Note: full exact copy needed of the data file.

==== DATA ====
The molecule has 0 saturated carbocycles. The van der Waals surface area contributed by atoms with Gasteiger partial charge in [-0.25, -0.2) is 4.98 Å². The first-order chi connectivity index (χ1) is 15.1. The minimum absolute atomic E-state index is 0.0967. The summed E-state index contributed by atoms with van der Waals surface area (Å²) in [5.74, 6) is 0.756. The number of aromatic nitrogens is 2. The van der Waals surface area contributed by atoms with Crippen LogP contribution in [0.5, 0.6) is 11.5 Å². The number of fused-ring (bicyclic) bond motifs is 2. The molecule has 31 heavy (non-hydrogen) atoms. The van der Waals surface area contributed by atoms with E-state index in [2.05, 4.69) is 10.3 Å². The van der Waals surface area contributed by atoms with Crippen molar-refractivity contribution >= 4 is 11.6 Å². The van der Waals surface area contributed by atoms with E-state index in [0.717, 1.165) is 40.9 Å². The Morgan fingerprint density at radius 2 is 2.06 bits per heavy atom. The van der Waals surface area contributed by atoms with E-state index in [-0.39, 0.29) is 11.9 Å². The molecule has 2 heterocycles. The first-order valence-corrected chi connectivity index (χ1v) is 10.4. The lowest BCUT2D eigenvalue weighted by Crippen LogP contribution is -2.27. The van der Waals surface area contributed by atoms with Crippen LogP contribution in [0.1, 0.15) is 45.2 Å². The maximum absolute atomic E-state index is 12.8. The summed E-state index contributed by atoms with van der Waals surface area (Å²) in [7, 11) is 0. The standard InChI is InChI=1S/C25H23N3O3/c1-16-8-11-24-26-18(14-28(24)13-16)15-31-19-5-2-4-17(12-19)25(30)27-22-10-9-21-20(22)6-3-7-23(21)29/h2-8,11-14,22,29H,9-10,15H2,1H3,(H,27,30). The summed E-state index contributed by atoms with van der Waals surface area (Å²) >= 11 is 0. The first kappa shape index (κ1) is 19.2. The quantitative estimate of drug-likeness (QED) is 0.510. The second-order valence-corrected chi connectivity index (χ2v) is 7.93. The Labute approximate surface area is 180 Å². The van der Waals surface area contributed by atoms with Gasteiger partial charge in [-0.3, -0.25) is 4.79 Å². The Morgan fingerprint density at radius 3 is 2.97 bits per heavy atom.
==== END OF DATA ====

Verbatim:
The molecule has 0 saturated carbocycles. The van der Waals surface area contributed by atoms with Gasteiger partial charge in [-0.25, -0.2) is 4.98 Å². The first-order chi connectivity index (χ1) is 15.1. The minimum absolute atomic E-state index is 0.0967. The summed E-state index contributed by atoms with van der Waals surface area (Å²) in [5.74, 6) is 0.756. The number of aromatic nitrogens is 2. The van der Waals surface area contributed by atoms with Crippen LogP contribution in [0.5, 0.6) is 11.5 Å². The number of fused-ring (bicyclic) bond motifs is 2. The molecule has 31 heavy (non-hydrogen) atoms. The van der Waals surface area contributed by atoms with E-state index in [2.05, 4.69) is 10.3 Å². The van der Waals surface area contributed by atoms with Crippen molar-refractivity contribution >= 4 is 11.6 Å². The van der Waals surface area contributed by atoms with E-state index in [0.717, 1.165) is 40.9 Å². The Morgan fingerprint density at radius 2 is 2.06 bits per heavy atom. The van der Waals surface area contributed by atoms with E-state index in [-0.39, 0.29) is 11.9 Å². The molecule has 2 heterocycles. The first-order valence-corrected chi connectivity index (χ1v) is 10.4. The lowest BCUT2D eigenvalue weighted by Crippen LogP contribution is -2.27. The van der Waals surface area contributed by atoms with Crippen LogP contribution in [0.1, 0.15) is 45.2 Å². The maximum absolute atomic E-state index is 12.8. The summed E-state index contributed by atoms with van der Waals surface area (Å²) in [7, 11) is 0. The standard InChI is InChI=1S/C25H23N3O3/c1-16-8-11-24-26-18(14-28(24)13-16)15-31-19-5-2-4-17(12-19)25(30)27-22-10-9-21-20(22)6-3-7-23(21)29/h2-8,11-14,22,29H,9-10,15H2,1H3,(H,27,30). The summed E-state index contributed by atoms with van der Waals surface area (Å²) >= 11 is 0. The first kappa shape index (κ1) is 19.2. The quantitative estimate of drug-likeness (QED) is 0.510. The second-order valence-corrected chi connectivity index (χ2v) is 7.93. The Labute approximate surface area is 180 Å². The van der Waals surface area contributed by atoms with Gasteiger partial charge in [-0.3, -0.25) is 4.79 Å². The Morgan fingerprint density at radius 3 is 2.97 bits per heavy atom.